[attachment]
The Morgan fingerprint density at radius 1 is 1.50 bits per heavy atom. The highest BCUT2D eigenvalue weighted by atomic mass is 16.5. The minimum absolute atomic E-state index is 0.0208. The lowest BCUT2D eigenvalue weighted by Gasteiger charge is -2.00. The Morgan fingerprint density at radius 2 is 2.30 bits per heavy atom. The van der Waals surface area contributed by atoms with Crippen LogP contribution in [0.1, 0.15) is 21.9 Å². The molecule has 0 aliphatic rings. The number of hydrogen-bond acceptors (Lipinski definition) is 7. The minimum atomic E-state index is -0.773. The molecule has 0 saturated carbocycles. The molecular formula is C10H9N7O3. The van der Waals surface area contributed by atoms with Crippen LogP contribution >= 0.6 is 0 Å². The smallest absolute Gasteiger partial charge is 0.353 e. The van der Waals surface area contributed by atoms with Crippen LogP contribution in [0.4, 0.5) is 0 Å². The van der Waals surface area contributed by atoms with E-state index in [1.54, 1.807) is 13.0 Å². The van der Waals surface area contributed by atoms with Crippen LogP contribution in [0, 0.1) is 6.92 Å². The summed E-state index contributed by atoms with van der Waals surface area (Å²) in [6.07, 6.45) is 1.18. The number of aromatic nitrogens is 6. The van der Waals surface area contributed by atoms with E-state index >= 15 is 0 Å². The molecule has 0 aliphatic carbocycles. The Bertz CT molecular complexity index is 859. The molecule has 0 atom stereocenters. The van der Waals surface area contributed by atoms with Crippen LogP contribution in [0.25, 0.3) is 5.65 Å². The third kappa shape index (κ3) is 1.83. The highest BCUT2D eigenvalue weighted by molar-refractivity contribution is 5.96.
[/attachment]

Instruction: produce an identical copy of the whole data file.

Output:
The Morgan fingerprint density at radius 1 is 1.50 bits per heavy atom. The highest BCUT2D eigenvalue weighted by atomic mass is 16.5. The minimum absolute atomic E-state index is 0.0208. The lowest BCUT2D eigenvalue weighted by Gasteiger charge is -2.00. The Morgan fingerprint density at radius 2 is 2.30 bits per heavy atom. The van der Waals surface area contributed by atoms with Crippen LogP contribution in [0.1, 0.15) is 21.9 Å². The molecule has 0 aliphatic rings. The number of hydrogen-bond acceptors (Lipinski definition) is 7. The minimum atomic E-state index is -0.773. The molecule has 0 saturated carbocycles. The molecular formula is C10H9N7O3. The van der Waals surface area contributed by atoms with Crippen LogP contribution >= 0.6 is 0 Å². The smallest absolute Gasteiger partial charge is 0.353 e. The van der Waals surface area contributed by atoms with Crippen LogP contribution in [0.4, 0.5) is 0 Å². The van der Waals surface area contributed by atoms with E-state index in [1.54, 1.807) is 13.0 Å². The van der Waals surface area contributed by atoms with Crippen LogP contribution in [0, 0.1) is 6.92 Å². The summed E-state index contributed by atoms with van der Waals surface area (Å²) in [6.07, 6.45) is 1.18. The number of aromatic nitrogens is 6. The van der Waals surface area contributed by atoms with E-state index >= 15 is 0 Å². The molecule has 0 aliphatic carbocycles. The Bertz CT molecular complexity index is 859. The molecule has 0 atom stereocenters. The van der Waals surface area contributed by atoms with Crippen LogP contribution in [0.25, 0.3) is 5.65 Å². The third kappa shape index (κ3) is 1.83. The highest BCUT2D eigenvalue weighted by molar-refractivity contribution is 5.96.